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Signals of Nuclear Proliferation in Open Source Media

Posted: 19th February 2013
By: CHRIS
Signals of Nuclear Proliferation in Open Source Media

Centrifuge technology is critical to developing nuclear fuel and is thus important to those tracking nuclear proliferation. With this in mind, we looked at mentions of centrifuge technology over the past two years in online media using Recorded Future and found a few events of interest:

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  • A writer for Playboy magazine alleges that A.Q. Khan’s (Pakistan’s Dr. Strangelove) fourth customer was none other than India.
  • USEC, an American nuclear power plant fuel supplier, is developing (with Japan) highly efficient enrichment technology to reduce it’s reliance on low-enriched uranium from Russia.

The above network is tuned to display mentions of centrifuge technology in particular. There are many other ways nuclear materials and weapons technologies are discussed, so to change the angle, we also looked at what Chinese-language media focused on when talking about nuclear proliferation. This timeline reflects the last year of online information, and you’ll find a summary of several highlights beneath the image:

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  • One thing that immediately pops out is how localized (on China and its neighbors) most of the coverage is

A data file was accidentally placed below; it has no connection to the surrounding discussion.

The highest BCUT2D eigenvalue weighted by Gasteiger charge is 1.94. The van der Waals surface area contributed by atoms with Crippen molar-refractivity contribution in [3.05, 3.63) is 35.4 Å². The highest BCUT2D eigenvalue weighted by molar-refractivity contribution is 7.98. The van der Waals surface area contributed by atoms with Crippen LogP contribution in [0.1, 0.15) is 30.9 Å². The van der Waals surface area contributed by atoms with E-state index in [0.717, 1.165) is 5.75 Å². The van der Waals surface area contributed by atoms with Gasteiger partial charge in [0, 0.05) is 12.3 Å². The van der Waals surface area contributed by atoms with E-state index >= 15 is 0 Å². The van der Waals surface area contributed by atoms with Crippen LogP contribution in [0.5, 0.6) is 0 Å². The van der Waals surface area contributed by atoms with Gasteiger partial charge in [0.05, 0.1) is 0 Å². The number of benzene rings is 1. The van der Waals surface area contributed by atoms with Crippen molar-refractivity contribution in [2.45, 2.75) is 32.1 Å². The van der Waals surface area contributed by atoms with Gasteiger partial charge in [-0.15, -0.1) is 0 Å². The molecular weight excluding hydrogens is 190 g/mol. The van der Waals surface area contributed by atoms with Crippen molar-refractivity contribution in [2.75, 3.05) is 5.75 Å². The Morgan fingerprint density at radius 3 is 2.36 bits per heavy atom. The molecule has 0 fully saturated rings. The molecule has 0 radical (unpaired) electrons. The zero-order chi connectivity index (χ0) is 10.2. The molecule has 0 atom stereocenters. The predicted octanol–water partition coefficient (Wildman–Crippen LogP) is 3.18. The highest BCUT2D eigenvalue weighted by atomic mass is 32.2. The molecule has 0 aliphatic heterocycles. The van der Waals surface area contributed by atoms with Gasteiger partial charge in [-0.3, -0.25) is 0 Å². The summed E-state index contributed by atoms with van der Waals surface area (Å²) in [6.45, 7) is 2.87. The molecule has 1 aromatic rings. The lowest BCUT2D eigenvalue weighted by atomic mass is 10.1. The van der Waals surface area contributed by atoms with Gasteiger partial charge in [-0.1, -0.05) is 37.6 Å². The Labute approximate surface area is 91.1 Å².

• We also see significant coverage of the alleged North Korean-Burmese nuclear connection where the Japan reportedly seized raw materials used in the construction of a uranium enrichment centrifuge or missile that North Korea intended for Myanmar:
    • The raid took place in August, but most of the coverage takes place in late November right after President Obama’s visit to Myanmar.
    • While most of focus on the Obama’s Myanmar trip focused on his promotion of human rights and the novelty of the visit (a first for a sitting U.S. president), the trip also secured the agreement of Myanmar’s government to declare all of its nuclear facilities and materials.

You can access and interact with the Recorded Future report entitled Centrifugal Forces containing these visualizations, and we’d be interested to hear your thoughts about how these tools can be used as a jumping off point for monitoring signs of nuclear proliferation in open source media.